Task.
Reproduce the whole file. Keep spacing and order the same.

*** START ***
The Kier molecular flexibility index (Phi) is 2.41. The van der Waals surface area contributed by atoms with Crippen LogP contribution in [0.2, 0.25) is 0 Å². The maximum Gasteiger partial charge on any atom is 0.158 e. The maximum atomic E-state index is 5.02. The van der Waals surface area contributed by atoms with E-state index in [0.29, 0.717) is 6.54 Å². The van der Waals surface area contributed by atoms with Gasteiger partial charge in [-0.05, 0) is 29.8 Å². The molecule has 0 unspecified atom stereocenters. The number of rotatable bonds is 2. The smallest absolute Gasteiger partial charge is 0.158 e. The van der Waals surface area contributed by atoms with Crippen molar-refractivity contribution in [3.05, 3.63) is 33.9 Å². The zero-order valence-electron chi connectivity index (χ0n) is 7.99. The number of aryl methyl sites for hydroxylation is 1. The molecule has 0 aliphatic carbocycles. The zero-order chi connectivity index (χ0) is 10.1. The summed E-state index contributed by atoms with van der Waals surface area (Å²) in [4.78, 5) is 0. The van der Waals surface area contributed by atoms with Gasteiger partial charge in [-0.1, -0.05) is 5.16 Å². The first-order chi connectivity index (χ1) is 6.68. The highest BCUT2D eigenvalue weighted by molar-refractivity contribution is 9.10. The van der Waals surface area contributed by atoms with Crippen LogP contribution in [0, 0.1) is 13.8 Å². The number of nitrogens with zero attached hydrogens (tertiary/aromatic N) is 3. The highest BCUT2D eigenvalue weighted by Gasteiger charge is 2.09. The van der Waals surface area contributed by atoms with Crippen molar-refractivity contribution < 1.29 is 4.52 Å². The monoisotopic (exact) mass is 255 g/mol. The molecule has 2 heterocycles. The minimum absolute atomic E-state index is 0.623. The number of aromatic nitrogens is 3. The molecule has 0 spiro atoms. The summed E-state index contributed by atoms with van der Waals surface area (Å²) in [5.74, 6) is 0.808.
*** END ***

The Kier molecular flexibility index (Phi) is 2.41. The van der Waals surface area contributed by atoms with Crippen LogP contribution in [0.2, 0.25) is 0 Å². The maximum Gasteiger partial charge on any atom is 0.158 e. The maximum atomic E-state index is 5.02. The van der Waals surface area contributed by atoms with E-state index in [0.29, 0.717) is 6.54 Å². The van der Waals surface area contributed by atoms with Gasteiger partial charge in [-0.05, 0) is 29.8 Å². The molecule has 0 unspecified atom stereocenters. The number of rotatable bonds is 2. The smallest absolute Gasteiger partial charge is 0.158 e. The van der Waals surface area contributed by atoms with Crippen molar-refractivity contribution in [3.05, 3.63) is 33.9 Å². The zero-order valence-electron chi connectivity index (χ0n) is 7.99. The number of aryl methyl sites for hydroxylation is 1. The molecule has 0 aliphatic carbocycles. The zero-order chi connectivity index (χ0) is 10.1. The summed E-state index contributed by atoms with van der Waals surface area (Å²) in [4.78, 5) is 0. The van der Waals surface area contributed by atoms with Gasteiger partial charge in [-0.1, -0.05) is 5.16 Å². The first-order chi connectivity index (χ1) is 6.68. The highest BCUT2D eigenvalue weighted by molar-refractivity contribution is 9.10. The van der Waals surface area contributed by atoms with Crippen LogP contribution in [0, 0.1) is 13.8 Å². The number of nitrogens with zero attached hydrogens (tertiary/aromatic N) is 3. The highest BCUT2D eigenvalue weighted by Gasteiger charge is 2.09. The van der Waals surface area contributed by atoms with Crippen molar-refractivity contribution < 1.29 is 4.52 Å². The monoisotopic (exact) mass is 255 g/mol. The molecule has 2 heterocycles. The minimum absolute atomic E-state index is 0.623. The number of aromatic nitrogens is 3. The molecule has 0 spiro atoms. The summed E-state index contributed by atoms with van der Waals surface area (Å²) in [5.74, 6) is 0.808.